Accessibility Tools
  • Return to Sport and Weightlifting Analysis Following Distal Biceps Tendon Repair

    Rupture of the distal biceps tendon is an increasingly frequent injury sustained predominantly by middle aged males. Despite the prevalence of sport in this age group, little is known regarding return to sport outcomes following surgery.

    Read more

  • Why does my bicep hurt, and what can I do about it?

    Injury to the biceps muscle and tendon can lead to bicep pain and other symptoms. Causes include overuse of the muscle and trauma, but they can result in different types of injury.

    Read more

  • Physical Therapy Exercises for Recovery From a Clavicle Fracture

    A fractured clavicle, or fractured collarbone, is a common sports injury that generally occurs from an impact to the shoulder of a fall on an outstretched arm. These fractures may be partial or complete and often require surgical repair or immobilization while they heal. It's important to work closely with your physician and physical therapist to design a clavicle fracture rehabilitation program that is specific to your injury, fitness level, and lifestyle.

    Read more

  • A joint effort to improve shoulder surgery

    A Pitt bioengineer and orthopaedic surgeon develop a quantitative, individualized approach for capsule surgery following shoulder dislocation

    Read more

  • Causes of Shoulder Pain and Treatment Options

    Shoulder pain has many different causes and treatments. It isn't easy to know the difference between different types of shoulder pain, like a frozen shoulder, shoulder blade pain, or symptoms of a rotator cuff tear. This is why you need to get medical attention if you have shoulder pain—and the treatment is tailored to the cause, your overall health, and your level of activity.

    Read more

  • Efficacy of Nonoperative Treatments for Lateral Epicondylitis: A Systematic Review and Meta-Analysis

    Lateral epicondylitis is a common overuse injury affecting approximately 1 to 3 percent of the population. Although symptoms may disappear spontaneously within 1 year, the clinical guidelines for conservative treatment are not clear. The authors' objective was to examine the outcomes of nonsurgical treatments for lateral epicondylitis through a meta-analysis and provide a treatment recommendation using the available evidence.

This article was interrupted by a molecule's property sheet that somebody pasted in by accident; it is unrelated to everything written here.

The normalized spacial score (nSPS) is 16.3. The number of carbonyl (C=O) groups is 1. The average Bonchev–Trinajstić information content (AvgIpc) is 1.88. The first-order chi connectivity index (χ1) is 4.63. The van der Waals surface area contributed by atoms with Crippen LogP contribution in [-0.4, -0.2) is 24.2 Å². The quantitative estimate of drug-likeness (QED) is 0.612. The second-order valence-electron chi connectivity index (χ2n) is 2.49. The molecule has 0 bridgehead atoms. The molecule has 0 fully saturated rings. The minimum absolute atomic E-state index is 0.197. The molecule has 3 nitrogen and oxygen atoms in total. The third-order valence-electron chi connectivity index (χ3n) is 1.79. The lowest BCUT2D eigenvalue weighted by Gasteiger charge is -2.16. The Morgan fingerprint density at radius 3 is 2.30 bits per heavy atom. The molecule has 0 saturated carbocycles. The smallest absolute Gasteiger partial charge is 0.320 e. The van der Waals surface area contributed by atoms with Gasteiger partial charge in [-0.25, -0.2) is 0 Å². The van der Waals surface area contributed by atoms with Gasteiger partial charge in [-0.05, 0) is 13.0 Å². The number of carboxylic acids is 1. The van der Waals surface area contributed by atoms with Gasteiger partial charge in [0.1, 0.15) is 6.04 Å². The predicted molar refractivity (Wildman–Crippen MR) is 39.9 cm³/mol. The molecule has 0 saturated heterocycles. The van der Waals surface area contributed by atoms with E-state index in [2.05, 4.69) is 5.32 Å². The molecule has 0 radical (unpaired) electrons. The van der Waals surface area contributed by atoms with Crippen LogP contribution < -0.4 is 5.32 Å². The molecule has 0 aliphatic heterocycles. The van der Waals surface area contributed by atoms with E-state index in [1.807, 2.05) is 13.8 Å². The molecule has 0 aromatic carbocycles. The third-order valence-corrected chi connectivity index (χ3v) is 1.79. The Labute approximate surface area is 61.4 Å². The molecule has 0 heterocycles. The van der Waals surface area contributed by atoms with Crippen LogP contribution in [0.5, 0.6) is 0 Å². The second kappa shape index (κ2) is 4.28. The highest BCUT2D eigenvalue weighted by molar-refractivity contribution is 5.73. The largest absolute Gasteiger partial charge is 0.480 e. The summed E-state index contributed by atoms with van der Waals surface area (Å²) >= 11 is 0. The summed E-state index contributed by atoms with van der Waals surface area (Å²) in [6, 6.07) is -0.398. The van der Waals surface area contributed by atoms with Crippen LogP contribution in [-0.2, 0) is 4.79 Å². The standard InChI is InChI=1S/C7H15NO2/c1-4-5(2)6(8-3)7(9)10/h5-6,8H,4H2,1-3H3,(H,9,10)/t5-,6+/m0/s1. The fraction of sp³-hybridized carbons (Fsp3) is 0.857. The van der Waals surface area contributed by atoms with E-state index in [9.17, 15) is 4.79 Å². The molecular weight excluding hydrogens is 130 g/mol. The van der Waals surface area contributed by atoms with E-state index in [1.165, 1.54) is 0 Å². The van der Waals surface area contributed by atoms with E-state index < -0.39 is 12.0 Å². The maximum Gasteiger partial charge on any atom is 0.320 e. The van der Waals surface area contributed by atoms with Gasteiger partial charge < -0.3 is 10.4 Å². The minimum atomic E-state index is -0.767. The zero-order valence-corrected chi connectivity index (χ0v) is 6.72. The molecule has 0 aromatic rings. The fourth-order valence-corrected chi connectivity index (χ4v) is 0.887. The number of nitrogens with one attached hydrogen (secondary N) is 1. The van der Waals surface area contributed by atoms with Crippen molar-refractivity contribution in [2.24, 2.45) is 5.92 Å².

Read more

  • The Thrower's 10 Essential Exercises

    If you are an athlete who participates in a sport that requires overhead motions like throwing—which includes baseball, softball, and racquet sports—you know the amount of stress this places on your shoulder. Injury prevention is paramount to helping you stay involved in your sport longer and with less lost time. These "Throwers 10" exercises can help you maintain adequate mobility and stability for participation in your sport.

    Read more

  • Everything to know about rotator cuff surgery

    Some rotator cuff injuries may require surgery when nonsurgical treatments have not worked, but evidence suggests that nonsurgical treatments can help with most cases.

    Read more

  • Is Your Shoulder Pain Actually a Neck Problem?

    An aching shoulder may not signal a shoulder problem. And a sore neck may not indicate a neck problem. Here’s how to tell the difference and possible treatment options for a sore neck or a painful shoulder.

    Read more

  • What Is a Frozen Shoulder?

    A frozen shoulder, also known as adhesive capsulitis, is a condition involving pain and stiffness in the ball-and-socket joint of the shoulder (glenohumoral joint). It usually develops over time and can limit the functional use of your arm.

    Read more

Pages [1] 2 of 2 | Next | Last